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Regulator's Staff Seeks $3 Million Penalty Against Retail Supplier

May 6, 2024

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Copyright 2010-24
Reporting by Paul Ring •

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The Office of Education, Outreach, and Enforcement (EOE) of the Connecticut Public Utilities Regulatory Authority (Authority or PURA) requested that the Authority issue a Notice of Violation (NOV) against Major Energy Electric Services (Major or Company) as EOE alleged that Major violated certain statutes, marketing standards and PURA rulings by, as alleged by EOE, accepting enrollments from Utiliz Services, LLC (Utiliz), with EOE alleging that Utiliz impermissibly acted as an agent for Major while allegedly also acting, or purporting to act, as the agent for the customer

EOE is seeking a $3 million civil penalty against Major and restitution to customers for costs above default service rates

Major Energy provided the following statement concerning the matter:

"We don’t comment on ongoing regulatory matters. However, Major Energy is cooperating with PURA on this matter and remains firmly committed to complying with the rules & regulations in Connecticut."

--- Statement from Major Energy

To the extent PURA were to issue the NOV sought by EOE, Major would have the right to request a hearing and contest the matter

As more fully detailed below, EOE alleges both violations allegedly undertaken by Major itself, and violations alleged to have been undertaken by Utiliz Services, LLC, with EOE stating that Major is responsible for the actions of its agents

In general, and as more specially described below, EOE alleges that Utiliz Services, LLC represented to customers that it acted as the customer's agent, including for a period during which Utiliz Services, LLC held a Connecticut aggregator certificate

EOE alleges that, at the same time, Utiliz Services, LLC acted as an agent for Major, and received compensation from Major for enrollments

As previously reported, in 2011, PURA ruled that an aggregator may not act as a supplier’s agent, but must act solely as a customer’s agent.

PURA subsequently ruled on March 30, 2023 that any entity working as the customer's agent is an aggregator, and must be certified as such. Furthermore, PURA said that aggregators, or customer agents, may not be compensated by suppliers, as compensation from the supplier indicates that the entity is an agent of the supplier, not the customer

Utiliz Services LLC received an aggregator certificate on July 6, 2022. Utiliz maintained its aggregator certificate until Utiliz relinquished the certificate, effective March 30, 2023, EOE said

EOE alleged, "As a result, from July 6, 2022, through March 30, 2023, both Utiliz and Major knew that Utiliz was not permitted to act as an agent for Major because Utiliz held an aggregator certificate."

EOE cited an interrogatory response from Major in which EOE alleges that Major stated that Utiliz was acting as an agent on behalf of Major, and that Major accepted enrollments from Utiliz for 786 customers in December 2022 144 in October 2023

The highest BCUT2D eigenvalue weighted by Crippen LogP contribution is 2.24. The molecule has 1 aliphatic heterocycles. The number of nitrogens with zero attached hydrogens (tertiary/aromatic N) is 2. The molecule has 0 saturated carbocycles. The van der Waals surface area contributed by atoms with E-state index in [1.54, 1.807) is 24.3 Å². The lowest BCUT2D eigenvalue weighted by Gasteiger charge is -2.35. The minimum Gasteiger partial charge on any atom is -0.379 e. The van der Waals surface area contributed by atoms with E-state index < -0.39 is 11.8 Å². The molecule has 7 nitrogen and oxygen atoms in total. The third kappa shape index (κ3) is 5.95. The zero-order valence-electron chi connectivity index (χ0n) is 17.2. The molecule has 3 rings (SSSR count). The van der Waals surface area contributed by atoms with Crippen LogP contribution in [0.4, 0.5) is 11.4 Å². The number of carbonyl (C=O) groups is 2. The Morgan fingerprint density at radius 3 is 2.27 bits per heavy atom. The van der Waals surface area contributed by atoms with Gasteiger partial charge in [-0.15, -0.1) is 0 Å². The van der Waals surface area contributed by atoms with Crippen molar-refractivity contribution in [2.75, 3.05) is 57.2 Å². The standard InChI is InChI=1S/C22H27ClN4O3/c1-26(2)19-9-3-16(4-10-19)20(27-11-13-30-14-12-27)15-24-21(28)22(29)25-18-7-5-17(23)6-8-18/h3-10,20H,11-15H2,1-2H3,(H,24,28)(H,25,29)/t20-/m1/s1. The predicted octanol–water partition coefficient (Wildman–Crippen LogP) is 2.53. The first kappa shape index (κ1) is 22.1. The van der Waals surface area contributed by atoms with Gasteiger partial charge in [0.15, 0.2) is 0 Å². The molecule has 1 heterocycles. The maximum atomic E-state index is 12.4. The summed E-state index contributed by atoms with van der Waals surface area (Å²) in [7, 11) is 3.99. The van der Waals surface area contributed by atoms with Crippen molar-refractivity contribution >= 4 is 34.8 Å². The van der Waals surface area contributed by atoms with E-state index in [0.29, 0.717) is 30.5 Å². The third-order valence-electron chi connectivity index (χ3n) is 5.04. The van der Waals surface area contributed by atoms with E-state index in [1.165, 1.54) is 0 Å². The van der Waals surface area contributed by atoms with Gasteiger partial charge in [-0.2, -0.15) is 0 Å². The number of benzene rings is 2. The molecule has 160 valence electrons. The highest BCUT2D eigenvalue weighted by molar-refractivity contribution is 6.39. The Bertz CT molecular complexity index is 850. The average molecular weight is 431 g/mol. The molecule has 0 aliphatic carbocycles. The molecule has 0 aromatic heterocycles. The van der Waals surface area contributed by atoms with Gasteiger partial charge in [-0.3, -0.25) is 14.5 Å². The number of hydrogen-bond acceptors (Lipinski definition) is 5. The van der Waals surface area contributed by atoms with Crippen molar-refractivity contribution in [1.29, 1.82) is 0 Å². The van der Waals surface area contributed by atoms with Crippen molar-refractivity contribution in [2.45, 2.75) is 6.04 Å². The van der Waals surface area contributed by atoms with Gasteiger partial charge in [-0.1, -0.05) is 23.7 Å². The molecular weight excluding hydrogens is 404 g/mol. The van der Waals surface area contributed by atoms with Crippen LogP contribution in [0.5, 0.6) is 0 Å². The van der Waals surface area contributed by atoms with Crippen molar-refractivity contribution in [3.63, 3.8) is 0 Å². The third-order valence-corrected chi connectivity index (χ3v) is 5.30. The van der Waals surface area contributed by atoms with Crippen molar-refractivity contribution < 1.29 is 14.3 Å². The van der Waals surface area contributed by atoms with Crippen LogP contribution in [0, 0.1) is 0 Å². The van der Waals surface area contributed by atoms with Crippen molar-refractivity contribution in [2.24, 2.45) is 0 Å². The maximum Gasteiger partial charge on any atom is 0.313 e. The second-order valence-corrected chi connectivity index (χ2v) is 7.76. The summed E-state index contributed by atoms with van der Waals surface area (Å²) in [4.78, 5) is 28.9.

EOE alleged that, as of March 30, 2023, when Utiliz relinquished its aggregator certificate, Utiliz could from that date forward only enroll customers as an agent of specific electric suppliers, and could no longer serve as a customer’s agent

EOE alleged, "Major entered a contract with Utiliz on October 18, 2021, to pay Utiliz to enroll customers for Major. Interrog. Resp. EOE-16 and Attachment A. Major entered this contract with Utiliz before Utiliz became an aggregator and did not alter the contract during the time Utiliz held an aggregator certificate nor after Utiliz relinquished its aggregator certificate."

EOE alleges that Major relied on letters of authorization (LOAs) between customers and Utiliz in enrolling the subject customers

EOE alleged that it appears that Utiliz used the same LOA for years, both before, during, and after it held a valid aggregator certificate.

EOE alleged, "Major uses these LOAs, submitted by Utiliz and in which Utiliz purports to act as the customer’s agent, to validate the customer’s affirmative consent to enroll with Major."

EOE alleged that it, "has reason to believe that none of the LOAs are valid and all enrollments based on them violate the law."

EOE alleged, "Major should have known it could not rely on the LOAs to validate the October 2023 Enrollments since the LOAs indicate Utiliz was the customer’s agent, but Utiliz could not legally represent customers at that time. Major also should have known that the December 2022 Enrollments based on the LOAs were invalid because the LOAs indicate Utiliz was the customer’s agent, but the evidence indicates that Utiliz was functioning as Major’s agent at that time."

EOE alleged, "Although customers may have consented to allow Utiliz to represent them in securing a supplier, this consent was not legal in October 2023 since Utiliz was no longer a registered aggregator at that time. It was not legal in December 2022 since Utiliz was Major’s agent and could not be the customer’s agent at the same time. Further, the consent was never informed since the customer never knew that Utiliz was Major’s agent."